The most important promoters of metabolic syndrome and diabetes identified among environmental factors are lifestyle changes and dietary practice. Principal changes in diet consists of greater consumption of calorie-dense foods, particularly fast-foods with greater fat and refined carbohydrate contents, and decreased preference for natural fiber-containing whole grain products, fruits, and vegetables with low glycemic index. These dietary changes lead to obesity and dyslipidemia and glucose intolerance, which are characteristic of type-2 diabetes.

4.7.3. Physical inactivity

Sedentary life style with constant use of automobiles even for short distances, sitting long hours at office/study table, and more so in watching television and using computers have transformed the lives of most urbanites, starting from childhood throughout the rest of their life. These practices have increased the incidence of diabetes and heart disease. Increased physical activity by regular walking, gardening, and doing both endurance and resistance types of exercises have been found to prevent the onset of diabetes.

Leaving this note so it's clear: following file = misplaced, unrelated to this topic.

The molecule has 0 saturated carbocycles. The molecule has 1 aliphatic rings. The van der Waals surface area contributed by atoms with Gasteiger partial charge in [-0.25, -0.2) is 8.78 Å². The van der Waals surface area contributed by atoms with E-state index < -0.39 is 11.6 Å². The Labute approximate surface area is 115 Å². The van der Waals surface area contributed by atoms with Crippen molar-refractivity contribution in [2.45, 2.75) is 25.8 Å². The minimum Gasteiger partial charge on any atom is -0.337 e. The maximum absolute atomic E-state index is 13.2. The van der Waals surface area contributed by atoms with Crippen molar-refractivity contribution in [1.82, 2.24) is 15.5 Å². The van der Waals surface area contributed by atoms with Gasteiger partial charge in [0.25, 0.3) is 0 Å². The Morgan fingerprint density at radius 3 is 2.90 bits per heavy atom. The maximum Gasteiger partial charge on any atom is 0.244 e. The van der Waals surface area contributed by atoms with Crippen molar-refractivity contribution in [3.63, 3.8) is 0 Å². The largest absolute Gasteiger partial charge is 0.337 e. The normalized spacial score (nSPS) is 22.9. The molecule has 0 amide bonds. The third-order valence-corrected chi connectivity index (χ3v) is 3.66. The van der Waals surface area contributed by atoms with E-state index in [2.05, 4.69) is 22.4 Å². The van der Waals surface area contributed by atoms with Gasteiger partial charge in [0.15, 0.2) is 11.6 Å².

4.7.4. Obesity and BMI

Risk of diabetes is estimated to increase by 9% for every increase in 1 kg body weight. Obesity alone accounts for nearly 64% of diabetes in men and 74% in women. Independent of BMI, android distribution of fat and waist circumference predict diabetes risk. Obesity predisposes to insulin resistance and beta-cell failure.

4.7.5. Exposure to chemicals

Chemicals from water pollution, plastic packaging, cleaning and beauty care products have all been found to increase insulin resistance and diabetes.